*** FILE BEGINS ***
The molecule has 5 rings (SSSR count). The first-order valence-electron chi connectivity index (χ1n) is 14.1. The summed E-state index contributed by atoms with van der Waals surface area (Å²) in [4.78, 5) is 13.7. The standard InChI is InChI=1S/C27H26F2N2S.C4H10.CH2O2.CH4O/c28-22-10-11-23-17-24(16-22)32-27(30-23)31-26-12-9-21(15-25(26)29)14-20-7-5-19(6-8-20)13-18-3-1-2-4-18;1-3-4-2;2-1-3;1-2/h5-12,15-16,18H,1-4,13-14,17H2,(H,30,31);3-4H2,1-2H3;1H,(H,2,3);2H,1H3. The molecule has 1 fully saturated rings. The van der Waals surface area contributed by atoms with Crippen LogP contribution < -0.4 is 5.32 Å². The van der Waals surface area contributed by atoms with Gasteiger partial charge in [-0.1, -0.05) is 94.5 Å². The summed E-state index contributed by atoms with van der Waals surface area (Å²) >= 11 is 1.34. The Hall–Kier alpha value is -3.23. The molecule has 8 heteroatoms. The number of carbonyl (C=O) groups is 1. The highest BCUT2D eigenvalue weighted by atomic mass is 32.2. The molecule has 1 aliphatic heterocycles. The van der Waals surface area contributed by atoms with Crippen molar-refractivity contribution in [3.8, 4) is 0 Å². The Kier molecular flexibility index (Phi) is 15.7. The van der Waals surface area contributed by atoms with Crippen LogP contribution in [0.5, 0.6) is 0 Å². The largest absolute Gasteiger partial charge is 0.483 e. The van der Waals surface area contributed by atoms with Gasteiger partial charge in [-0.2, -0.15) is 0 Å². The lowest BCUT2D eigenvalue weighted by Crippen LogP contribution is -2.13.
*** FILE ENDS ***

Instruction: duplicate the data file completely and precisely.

The molecule has 5 rings (SSSR count). The first-order valence-electron chi connectivity index (χ1n) is 14.1. The summed E-state index contributed by atoms with van der Waals surface area (Å²) in [4.78, 5) is 13.7. The standard InChI is InChI=1S/C27H26F2N2S.C4H10.CH2O2.CH4O/c28-22-10-11-23-17-24(16-22)32-27(30-23)31-26-12-9-21(15-25(26)29)14-20-7-5-19(6-8-20)13-18-3-1-2-4-18;1-3-4-2;2-1-3;1-2/h5-12,15-16,18H,1-4,13-14,17H2,(H,30,31);3-4H2,1-2H3;1H,(H,2,3);2H,1H3. The molecule has 1 fully saturated rings. The van der Waals surface area contributed by atoms with Crippen LogP contribution < -0.4 is 5.32 Å². The van der Waals surface area contributed by atoms with Gasteiger partial charge in [-0.1, -0.05) is 94.5 Å². The summed E-state index contributed by atoms with van der Waals surface area (Å²) >= 11 is 1.34. The Hall–Kier alpha value is -3.23. The molecule has 8 heteroatoms. The number of carbonyl (C=O) groups is 1. The highest BCUT2D eigenvalue weighted by atomic mass is 32.2. The molecule has 1 aliphatic heterocycles. The van der Waals surface area contributed by atoms with Crippen molar-refractivity contribution in [3.8, 4) is 0 Å². The Kier molecular flexibility index (Phi) is 15.7. The van der Waals surface area contributed by atoms with Crippen LogP contribution in [0.5, 0.6) is 0 Å². The largest absolute Gasteiger partial charge is 0.483 e. The van der Waals surface area contributed by atoms with Gasteiger partial charge in [-0.2, -0.15) is 0 Å². The lowest BCUT2D eigenvalue weighted by Crippen LogP contribution is -2.13.